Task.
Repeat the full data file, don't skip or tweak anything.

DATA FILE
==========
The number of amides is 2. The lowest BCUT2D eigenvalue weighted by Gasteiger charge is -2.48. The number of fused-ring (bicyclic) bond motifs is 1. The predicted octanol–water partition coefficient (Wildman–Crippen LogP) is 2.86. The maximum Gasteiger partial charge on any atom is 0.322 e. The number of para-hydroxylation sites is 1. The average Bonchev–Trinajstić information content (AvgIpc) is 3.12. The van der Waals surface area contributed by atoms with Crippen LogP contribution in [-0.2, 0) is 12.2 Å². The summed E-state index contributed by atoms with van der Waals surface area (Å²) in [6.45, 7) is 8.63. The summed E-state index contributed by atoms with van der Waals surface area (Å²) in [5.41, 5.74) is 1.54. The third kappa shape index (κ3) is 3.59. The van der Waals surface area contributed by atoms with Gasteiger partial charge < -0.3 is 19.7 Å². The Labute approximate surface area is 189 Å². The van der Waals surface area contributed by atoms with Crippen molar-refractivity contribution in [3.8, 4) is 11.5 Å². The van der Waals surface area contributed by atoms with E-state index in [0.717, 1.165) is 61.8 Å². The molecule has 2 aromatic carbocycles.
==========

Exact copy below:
The number of amides is 2. The lowest BCUT2D eigenvalue weighted by Gasteiger charge is -2.48. The number of fused-ring (bicyclic) bond motifs is 1. The predicted octanol–water partition coefficient (Wildman–Crippen LogP) is 2.86. The maximum Gasteiger partial charge on any atom is 0.322 e. The number of para-hydroxylation sites is 1. The average Bonchev–Trinajstić information content (AvgIpc) is 3.12. The van der Waals surface area contributed by atoms with Crippen LogP contribution in [-0.2, 0) is 12.2 Å². The summed E-state index contributed by atoms with van der Waals surface area (Å²) in [6.45, 7) is 8.63. The summed E-state index contributed by atoms with van der Waals surface area (Å²) in [5.41, 5.74) is 1.54. The third kappa shape index (κ3) is 3.59. The van der Waals surface area contributed by atoms with Gasteiger partial charge < -0.3 is 19.7 Å². The Labute approximate surface area is 189 Å². The van der Waals surface area contributed by atoms with Crippen molar-refractivity contribution in [3.8, 4) is 11.5 Å². The van der Waals surface area contributed by atoms with E-state index in [0.717, 1.165) is 61.8 Å². The molecule has 2 aromatic carbocycles.